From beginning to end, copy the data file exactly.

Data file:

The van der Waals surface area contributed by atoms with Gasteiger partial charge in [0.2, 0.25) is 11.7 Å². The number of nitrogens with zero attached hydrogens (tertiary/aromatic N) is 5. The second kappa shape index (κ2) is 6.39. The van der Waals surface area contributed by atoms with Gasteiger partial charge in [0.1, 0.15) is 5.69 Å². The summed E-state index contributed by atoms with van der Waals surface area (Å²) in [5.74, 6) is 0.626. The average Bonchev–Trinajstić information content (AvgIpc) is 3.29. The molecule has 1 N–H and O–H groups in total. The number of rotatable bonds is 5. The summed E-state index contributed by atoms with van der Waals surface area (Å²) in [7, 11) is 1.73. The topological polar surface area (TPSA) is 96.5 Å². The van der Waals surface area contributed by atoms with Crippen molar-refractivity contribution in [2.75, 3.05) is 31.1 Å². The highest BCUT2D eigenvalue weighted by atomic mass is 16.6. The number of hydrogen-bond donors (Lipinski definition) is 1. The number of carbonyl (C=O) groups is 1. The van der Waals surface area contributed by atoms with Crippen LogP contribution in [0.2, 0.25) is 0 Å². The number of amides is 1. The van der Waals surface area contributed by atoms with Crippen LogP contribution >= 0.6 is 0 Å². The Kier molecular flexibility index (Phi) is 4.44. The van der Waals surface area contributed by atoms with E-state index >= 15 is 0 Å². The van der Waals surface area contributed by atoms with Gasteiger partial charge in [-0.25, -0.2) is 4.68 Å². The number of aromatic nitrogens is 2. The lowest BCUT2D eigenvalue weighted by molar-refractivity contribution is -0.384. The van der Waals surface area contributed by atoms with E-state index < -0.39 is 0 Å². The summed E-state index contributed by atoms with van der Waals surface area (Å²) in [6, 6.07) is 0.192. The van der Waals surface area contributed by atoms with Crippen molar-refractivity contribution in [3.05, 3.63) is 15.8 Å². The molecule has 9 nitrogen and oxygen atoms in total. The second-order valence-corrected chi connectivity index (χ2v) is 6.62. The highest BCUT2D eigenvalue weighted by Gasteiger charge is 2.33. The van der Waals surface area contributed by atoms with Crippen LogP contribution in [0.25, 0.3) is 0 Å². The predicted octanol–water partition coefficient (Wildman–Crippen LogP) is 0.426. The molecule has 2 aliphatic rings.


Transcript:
The van der Waals surface area contributed by atoms with Gasteiger partial charge in [0.2, 0.25) is 11.7 Å². The number of nitrogens with zero attached hydrogens (tertiary/aromatic N) is 5. The second kappa shape index (κ2) is 6.39. The van der Waals surface area contributed by atoms with Gasteiger partial charge in [0.1, 0.15) is 5.69 Å². The summed E-state index contributed by atoms with van der Waals surface area (Å²) in [5.74, 6) is 0.626. The average Bonchev–Trinajstić information content (AvgIpc) is 3.29. The molecule has 1 N–H and O–H groups in total. The number of rotatable bonds is 5. The summed E-state index contributed by atoms with van der Waals surface area (Å²) in [7, 11) is 1.73. The topological polar surface area (TPSA) is 96.5 Å². The van der Waals surface area contributed by atoms with Crippen molar-refractivity contribution in [2.75, 3.05) is 31.1 Å². The highest BCUT2D eigenvalue weighted by atomic mass is 16.6. The number of hydrogen-bond donors (Lipinski definition) is 1. The number of carbonyl (C=O) groups is 1. The van der Waals surface area contributed by atoms with Crippen LogP contribution in [0.2, 0.25) is 0 Å². The number of amides is 1. The van der Waals surface area contributed by atoms with Crippen LogP contribution >= 0.6 is 0 Å². The Kier molecular flexibility index (Phi) is 4.44. The van der Waals surface area contributed by atoms with E-state index >= 15 is 0 Å². The van der Waals surface area contributed by atoms with Gasteiger partial charge in [-0.25, -0.2) is 4.68 Å². The number of aromatic nitrogens is 2. The lowest BCUT2D eigenvalue weighted by molar-refractivity contribution is -0.384. The van der Waals surface area contributed by atoms with E-state index < -0.39 is 0 Å². The summed E-state index contributed by atoms with van der Waals surface area (Å²) in [6, 6.07) is 0.192. The van der Waals surface area contributed by atoms with Crippen molar-refractivity contribution in [3.05, 3.63) is 15.8 Å². The molecule has 9 nitrogen and oxygen atoms in total. The second-order valence-corrected chi connectivity index (χ2v) is 6.62. The highest BCUT2D eigenvalue weighted by Gasteiger charge is 2.33. The van der Waals surface area contributed by atoms with Crippen LogP contribution in [0.25, 0.3) is 0 Å². The predicted octanol–water partition coefficient (Wildman–Crippen LogP) is 0.426. The molecule has 2 aliphatic rings.